Notice that arsenic (As) falls just below phosphorus (P) in the periodic table. Phosphorous is essential in biochemistry, notably present in ADP/ATP (the fuel that drives our metabolism) and in the backbone of DNA. Arsenic is similar to it, but not identical. It is this chemical similarity that makes arsenic toxic to living beings. It can make the same types of chemical bonds as phosphorus, but they are much less stable. The metabolic pathways in our body can’t really distinguish the two types of bonded compounds well enough to kick the wrong one out before it causes problems.
What we already know about alternative biochemistry
It’s fun to envision other planets on which these elemental substitutions are the preferred chemistry of life. What would a world where carbon is replaced with silicon look like? Back here on earth, there are cases of very tough organisms that have evolved to process unusual analogs of typical chemicals. Some bacteria can process both regular proteins and selenoproteins, in which selenium (Se) takes sulfur’s (S) place. And while most life on earth uses phosphorylated sugars, some microbes have been observed to be capable of using sugars with arsenate. In other words, they can “eat” and “breath” arsenic.
Coupling this observation with our beliefs about our primordial atmosphere, it has been speculated that the earliest forms of life on earth may have used arsenic rather than phosphorus not just as an energy form, but as the backbone of DNA and RNA -- our basic genetic material. The objection to this theory calls attention to how much less stable arsenic esters are than their phosphorus cousins. However, if it could be proven that life could exist at a genetic level with this arsenic-structure, a major piece of evidence would be collected that might support this thesis.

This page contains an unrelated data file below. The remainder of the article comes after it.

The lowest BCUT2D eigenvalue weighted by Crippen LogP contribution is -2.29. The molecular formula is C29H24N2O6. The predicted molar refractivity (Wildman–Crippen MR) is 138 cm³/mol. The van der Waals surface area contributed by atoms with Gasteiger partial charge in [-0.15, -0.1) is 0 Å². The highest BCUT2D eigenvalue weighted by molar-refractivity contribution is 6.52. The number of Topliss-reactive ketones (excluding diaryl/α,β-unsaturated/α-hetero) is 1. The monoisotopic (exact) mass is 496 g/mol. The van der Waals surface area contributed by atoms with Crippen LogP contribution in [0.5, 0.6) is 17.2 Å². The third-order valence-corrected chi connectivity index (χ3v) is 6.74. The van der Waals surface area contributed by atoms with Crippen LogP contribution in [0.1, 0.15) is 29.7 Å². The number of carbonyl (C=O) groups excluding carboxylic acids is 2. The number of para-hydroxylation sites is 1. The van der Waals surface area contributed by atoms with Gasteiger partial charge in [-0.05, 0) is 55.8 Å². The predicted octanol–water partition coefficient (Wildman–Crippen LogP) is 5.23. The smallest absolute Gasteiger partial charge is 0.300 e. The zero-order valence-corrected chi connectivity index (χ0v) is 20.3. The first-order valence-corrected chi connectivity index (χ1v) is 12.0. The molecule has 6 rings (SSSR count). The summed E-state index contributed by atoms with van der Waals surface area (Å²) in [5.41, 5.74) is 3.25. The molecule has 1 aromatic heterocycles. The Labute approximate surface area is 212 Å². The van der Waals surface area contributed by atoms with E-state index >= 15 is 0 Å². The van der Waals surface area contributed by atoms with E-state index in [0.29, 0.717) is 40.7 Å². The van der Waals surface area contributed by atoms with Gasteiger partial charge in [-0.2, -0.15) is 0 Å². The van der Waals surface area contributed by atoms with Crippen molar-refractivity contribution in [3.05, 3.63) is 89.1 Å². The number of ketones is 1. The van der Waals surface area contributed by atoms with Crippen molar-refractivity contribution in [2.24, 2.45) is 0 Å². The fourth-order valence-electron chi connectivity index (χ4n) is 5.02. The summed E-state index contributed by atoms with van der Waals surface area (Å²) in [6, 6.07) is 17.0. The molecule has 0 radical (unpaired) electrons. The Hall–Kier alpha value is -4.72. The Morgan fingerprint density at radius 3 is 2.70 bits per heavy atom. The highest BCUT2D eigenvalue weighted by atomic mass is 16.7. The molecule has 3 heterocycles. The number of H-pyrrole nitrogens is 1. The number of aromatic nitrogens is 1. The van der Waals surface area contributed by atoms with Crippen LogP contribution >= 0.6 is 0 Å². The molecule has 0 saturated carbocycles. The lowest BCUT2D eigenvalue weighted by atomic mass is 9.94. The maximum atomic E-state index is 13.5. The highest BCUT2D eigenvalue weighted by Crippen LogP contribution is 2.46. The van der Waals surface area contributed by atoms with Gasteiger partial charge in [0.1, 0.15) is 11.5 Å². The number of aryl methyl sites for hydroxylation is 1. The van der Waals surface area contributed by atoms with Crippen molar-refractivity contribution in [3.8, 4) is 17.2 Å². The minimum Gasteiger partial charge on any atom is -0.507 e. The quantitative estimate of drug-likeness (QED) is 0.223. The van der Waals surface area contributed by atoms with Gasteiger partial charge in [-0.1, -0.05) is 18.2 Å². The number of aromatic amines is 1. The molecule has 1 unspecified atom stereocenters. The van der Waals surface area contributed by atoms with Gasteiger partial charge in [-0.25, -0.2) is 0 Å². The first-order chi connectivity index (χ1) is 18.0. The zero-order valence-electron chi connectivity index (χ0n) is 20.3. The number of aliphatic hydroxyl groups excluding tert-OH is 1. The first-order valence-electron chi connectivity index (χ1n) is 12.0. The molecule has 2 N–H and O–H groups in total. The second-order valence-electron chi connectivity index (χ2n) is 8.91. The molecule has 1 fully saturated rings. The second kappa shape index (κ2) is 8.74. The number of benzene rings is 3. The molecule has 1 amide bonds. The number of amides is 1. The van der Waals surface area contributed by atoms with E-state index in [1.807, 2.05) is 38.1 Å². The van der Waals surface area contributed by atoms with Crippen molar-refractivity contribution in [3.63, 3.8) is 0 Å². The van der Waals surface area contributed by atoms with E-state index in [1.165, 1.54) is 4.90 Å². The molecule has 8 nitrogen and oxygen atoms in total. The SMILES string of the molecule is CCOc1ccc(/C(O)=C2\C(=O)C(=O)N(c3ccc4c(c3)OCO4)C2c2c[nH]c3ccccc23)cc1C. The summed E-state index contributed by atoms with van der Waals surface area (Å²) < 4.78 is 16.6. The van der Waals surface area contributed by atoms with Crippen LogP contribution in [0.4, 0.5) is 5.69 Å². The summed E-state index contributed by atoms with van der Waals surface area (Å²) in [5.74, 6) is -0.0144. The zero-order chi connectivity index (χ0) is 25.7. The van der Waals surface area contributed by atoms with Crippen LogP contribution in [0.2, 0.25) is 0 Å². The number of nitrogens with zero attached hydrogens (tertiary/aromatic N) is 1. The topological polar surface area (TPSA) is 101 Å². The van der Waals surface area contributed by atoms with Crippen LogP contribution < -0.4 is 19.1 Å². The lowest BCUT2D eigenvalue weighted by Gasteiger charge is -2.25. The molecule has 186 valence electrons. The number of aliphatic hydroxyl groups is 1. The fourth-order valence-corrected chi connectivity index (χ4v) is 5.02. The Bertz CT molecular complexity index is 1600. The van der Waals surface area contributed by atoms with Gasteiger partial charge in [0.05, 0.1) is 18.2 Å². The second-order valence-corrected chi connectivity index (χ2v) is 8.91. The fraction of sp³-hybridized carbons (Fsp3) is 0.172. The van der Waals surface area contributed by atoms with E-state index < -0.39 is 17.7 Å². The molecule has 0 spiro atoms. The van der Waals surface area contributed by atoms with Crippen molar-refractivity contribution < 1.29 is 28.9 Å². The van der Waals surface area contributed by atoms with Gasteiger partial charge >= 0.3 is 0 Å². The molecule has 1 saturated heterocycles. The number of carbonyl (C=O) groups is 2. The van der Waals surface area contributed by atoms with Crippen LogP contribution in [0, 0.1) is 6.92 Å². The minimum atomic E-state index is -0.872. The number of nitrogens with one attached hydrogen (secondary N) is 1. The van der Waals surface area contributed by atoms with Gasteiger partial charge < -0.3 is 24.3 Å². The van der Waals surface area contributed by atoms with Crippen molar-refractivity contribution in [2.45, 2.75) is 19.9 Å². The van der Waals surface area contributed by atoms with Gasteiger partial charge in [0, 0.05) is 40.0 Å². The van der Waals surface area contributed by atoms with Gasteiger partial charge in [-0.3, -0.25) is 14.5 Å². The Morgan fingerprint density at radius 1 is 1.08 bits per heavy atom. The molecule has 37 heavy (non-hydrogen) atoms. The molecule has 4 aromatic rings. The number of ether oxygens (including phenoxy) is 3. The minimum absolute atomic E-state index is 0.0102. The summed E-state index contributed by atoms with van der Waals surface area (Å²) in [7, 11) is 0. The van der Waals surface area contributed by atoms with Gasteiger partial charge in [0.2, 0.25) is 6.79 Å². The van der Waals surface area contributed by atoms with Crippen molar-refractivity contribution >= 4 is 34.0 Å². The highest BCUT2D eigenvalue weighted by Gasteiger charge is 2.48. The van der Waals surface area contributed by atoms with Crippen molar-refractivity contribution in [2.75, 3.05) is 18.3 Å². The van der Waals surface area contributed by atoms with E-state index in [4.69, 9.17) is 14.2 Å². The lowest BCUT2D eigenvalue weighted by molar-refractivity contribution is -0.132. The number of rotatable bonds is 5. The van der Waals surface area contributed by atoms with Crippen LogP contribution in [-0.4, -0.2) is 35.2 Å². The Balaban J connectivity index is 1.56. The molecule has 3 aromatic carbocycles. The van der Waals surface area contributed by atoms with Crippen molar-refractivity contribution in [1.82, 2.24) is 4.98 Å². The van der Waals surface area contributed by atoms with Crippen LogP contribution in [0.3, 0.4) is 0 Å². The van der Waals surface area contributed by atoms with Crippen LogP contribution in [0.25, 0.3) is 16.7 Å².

What NASA claimed: Felisa Wolfe-Simon’s research paper
NASA’s monumental project took place in California, originating from a striking body of water called Mono lake. It is a harsh ecological system that formed 760,000 years ago in a basin with no ocean outlet. Because of this cutoff, dissolved salts exist in high concentrations, making the lake very salty and giving it a high pH. Consequently, the ecosystem that evolved around the lake is as resilient as the environment is harsh. Most important for this research, however, is Mono Lake’s high levels of naturally occurring arsenic, which means that the bacteria growing within must tolerate it.
Wolfe-Simon and her team collected normal, phosphorus-eating bacteria from the lake and brought them back to the lab. From these samples, they grew cultures, and observed how the populations grew in different types of environments. In cultures completely bereft of all phosphates and arsenates, nearly no population growth was observed. When phosphates were added, the populations grew quickly, in exactly the same way they are known to do so. But when all the phosphates were diluted away, artificially replaced with high concentrations of arsenates, the microbes still showed population growth, albeit at a slower rate.
These new arsenic-nourished microbes looked different than they’re phosphorous cousins, and they contained such high levels of arsenic in the absence of phosphorus that the team suspected it was being incorporated into the backbones of DNA and RNA, which would be the first example of this behavior ever observed. The research group used a number of techniques to attempt to pinpoint the arsenic after figuring out its percentage by mass, including imaging, DNA extraction techniques, and radioactive labeling. After compiling all of their results, they asserted that their speculations had been proven and published them in Science.
Note that these microbes were not discovered, per se, in that they were found in nature. They were artificially created. Nevertheless, if NASA’s conclusions are indeed merited by their results – results that will soon be subject to rigorous scrutiny – it is the first observed instance that this kind of biology is indeed possible.